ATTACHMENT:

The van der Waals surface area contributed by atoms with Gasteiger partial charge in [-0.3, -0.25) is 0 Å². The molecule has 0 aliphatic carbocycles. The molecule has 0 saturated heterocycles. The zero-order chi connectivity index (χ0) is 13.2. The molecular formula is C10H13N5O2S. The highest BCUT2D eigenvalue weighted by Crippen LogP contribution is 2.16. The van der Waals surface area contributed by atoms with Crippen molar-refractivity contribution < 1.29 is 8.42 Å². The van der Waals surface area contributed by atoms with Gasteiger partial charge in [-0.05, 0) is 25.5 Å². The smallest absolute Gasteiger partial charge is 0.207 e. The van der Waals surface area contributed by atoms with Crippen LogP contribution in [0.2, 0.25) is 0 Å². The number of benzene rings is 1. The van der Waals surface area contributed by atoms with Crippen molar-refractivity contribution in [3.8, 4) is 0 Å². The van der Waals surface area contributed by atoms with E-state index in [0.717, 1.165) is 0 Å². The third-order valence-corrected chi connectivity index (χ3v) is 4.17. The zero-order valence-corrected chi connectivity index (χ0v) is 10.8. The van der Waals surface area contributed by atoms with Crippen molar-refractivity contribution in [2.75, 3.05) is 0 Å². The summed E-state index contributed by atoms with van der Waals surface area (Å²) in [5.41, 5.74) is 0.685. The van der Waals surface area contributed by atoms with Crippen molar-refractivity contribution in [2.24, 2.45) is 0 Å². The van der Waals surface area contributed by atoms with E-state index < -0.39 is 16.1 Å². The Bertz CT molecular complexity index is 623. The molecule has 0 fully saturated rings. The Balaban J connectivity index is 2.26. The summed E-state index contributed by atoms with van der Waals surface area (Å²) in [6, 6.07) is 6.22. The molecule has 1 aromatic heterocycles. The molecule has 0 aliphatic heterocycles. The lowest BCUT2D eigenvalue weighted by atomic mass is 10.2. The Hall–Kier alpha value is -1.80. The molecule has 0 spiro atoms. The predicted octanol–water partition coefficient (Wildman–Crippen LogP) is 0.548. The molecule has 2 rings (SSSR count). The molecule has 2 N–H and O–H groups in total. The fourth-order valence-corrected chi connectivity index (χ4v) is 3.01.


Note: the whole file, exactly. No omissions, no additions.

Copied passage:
The van der Waals surface area contributed by atoms with Gasteiger partial charge in [-0.3, -0.25) is 0 Å². The molecule has 0 aliphatic carbocycles. The molecule has 0 saturated heterocycles. The zero-order chi connectivity index (χ0) is 13.2. The molecular formula is C10H13N5O2S. The highest BCUT2D eigenvalue weighted by Crippen LogP contribution is 2.16. The van der Waals surface area contributed by atoms with Crippen molar-refractivity contribution < 1.29 is 8.42 Å². The van der Waals surface area contributed by atoms with Gasteiger partial charge in [-0.05, 0) is 25.5 Å². The smallest absolute Gasteiger partial charge is 0.207 e. The van der Waals surface area contributed by atoms with Crippen LogP contribution in [0.2, 0.25) is 0 Å². The number of benzene rings is 1. The van der Waals surface area contributed by atoms with Crippen molar-refractivity contribution in [3.8, 4) is 0 Å². The van der Waals surface area contributed by atoms with E-state index in [0.717, 1.165) is 0 Å². The third-order valence-corrected chi connectivity index (χ3v) is 4.17. The zero-order valence-corrected chi connectivity index (χ0v) is 10.8. The van der Waals surface area contributed by atoms with Crippen molar-refractivity contribution in [2.75, 3.05) is 0 Å². The summed E-state index contributed by atoms with van der Waals surface area (Å²) in [5.41, 5.74) is 0.685. The van der Waals surface area contributed by atoms with Crippen molar-refractivity contribution in [2.24, 2.45) is 0 Å². The van der Waals surface area contributed by atoms with E-state index < -0.39 is 16.1 Å². The Bertz CT molecular complexity index is 623. The molecule has 0 fully saturated rings. The Balaban J connectivity index is 2.26. The summed E-state index contributed by atoms with van der Waals surface area (Å²) in [6, 6.07) is 6.22. The molecule has 1 aromatic heterocycles. The molecule has 0 aliphatic heterocycles. The lowest BCUT2D eigenvalue weighted by atomic mass is 10.2. The Hall–Kier alpha value is -1.80. The molecule has 0 spiro atoms. The predicted octanol–water partition coefficient (Wildman–Crippen LogP) is 0.548. The molecule has 2 rings (SSSR count). The molecule has 2 N–H and O–H groups in total. The fourth-order valence-corrected chi connectivity index (χ4v) is 3.01.